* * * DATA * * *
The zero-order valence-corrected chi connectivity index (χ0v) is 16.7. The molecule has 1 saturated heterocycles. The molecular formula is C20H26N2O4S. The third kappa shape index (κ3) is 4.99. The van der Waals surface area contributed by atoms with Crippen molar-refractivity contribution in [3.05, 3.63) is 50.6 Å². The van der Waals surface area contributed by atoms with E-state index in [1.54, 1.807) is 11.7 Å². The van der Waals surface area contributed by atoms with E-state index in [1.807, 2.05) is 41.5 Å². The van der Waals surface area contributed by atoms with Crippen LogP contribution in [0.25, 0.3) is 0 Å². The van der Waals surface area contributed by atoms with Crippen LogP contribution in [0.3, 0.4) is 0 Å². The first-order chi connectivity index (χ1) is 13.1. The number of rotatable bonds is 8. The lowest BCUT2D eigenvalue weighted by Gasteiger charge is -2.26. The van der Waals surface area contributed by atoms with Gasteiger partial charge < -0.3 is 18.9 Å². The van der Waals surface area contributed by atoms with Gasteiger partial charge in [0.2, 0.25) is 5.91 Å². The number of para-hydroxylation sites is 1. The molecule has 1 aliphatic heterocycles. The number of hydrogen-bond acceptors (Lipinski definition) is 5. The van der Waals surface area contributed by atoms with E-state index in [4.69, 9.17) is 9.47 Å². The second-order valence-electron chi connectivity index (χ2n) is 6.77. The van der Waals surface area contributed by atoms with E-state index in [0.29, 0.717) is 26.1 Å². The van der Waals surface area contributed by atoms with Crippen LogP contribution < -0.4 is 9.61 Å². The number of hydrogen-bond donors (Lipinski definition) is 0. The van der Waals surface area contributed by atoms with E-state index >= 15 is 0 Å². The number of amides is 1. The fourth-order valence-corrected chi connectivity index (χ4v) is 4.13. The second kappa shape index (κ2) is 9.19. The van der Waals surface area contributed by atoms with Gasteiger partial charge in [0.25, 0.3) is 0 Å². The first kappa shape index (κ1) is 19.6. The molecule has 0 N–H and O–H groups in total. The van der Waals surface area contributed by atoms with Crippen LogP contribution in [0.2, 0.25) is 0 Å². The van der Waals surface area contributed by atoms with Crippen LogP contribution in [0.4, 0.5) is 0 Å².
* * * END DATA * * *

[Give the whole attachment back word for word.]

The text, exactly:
The zero-order valence-corrected chi connectivity index (χ0v) is 16.7. The molecule has 1 saturated heterocycles. The molecular formula is C20H26N2O4S. The third kappa shape index (κ3) is 4.99. The van der Waals surface area contributed by atoms with Crippen molar-refractivity contribution in [3.05, 3.63) is 50.6 Å². The van der Waals surface area contributed by atoms with E-state index in [1.54, 1.807) is 11.7 Å². The van der Waals surface area contributed by atoms with E-state index in [1.807, 2.05) is 41.5 Å². The van der Waals surface area contributed by atoms with Crippen LogP contribution in [0.25, 0.3) is 0 Å². The van der Waals surface area contributed by atoms with Crippen LogP contribution in [0.3, 0.4) is 0 Å². The first-order chi connectivity index (χ1) is 13.1. The number of rotatable bonds is 8. The lowest BCUT2D eigenvalue weighted by Gasteiger charge is -2.26. The van der Waals surface area contributed by atoms with Gasteiger partial charge < -0.3 is 18.9 Å². The van der Waals surface area contributed by atoms with Gasteiger partial charge in [0.2, 0.25) is 5.91 Å². The number of para-hydroxylation sites is 1. The molecule has 1 aliphatic heterocycles. The number of hydrogen-bond acceptors (Lipinski definition) is 5. The van der Waals surface area contributed by atoms with E-state index in [4.69, 9.17) is 9.47 Å². The second-order valence-electron chi connectivity index (χ2n) is 6.77. The van der Waals surface area contributed by atoms with E-state index in [0.29, 0.717) is 26.1 Å². The van der Waals surface area contributed by atoms with Crippen LogP contribution < -0.4 is 9.61 Å². The number of hydrogen-bond donors (Lipinski definition) is 0. The van der Waals surface area contributed by atoms with E-state index >= 15 is 0 Å². The number of amides is 1. The fourth-order valence-corrected chi connectivity index (χ4v) is 4.13. The second kappa shape index (κ2) is 9.19. The van der Waals surface area contributed by atoms with Gasteiger partial charge in [0.25, 0.3) is 0 Å². The first kappa shape index (κ1) is 19.6. The molecule has 0 N–H and O–H groups in total. The van der Waals surface area contributed by atoms with Crippen LogP contribution in [0.2, 0.25) is 0 Å². The van der Waals surface area contributed by atoms with Crippen LogP contribution in [0.4, 0.5) is 0 Å².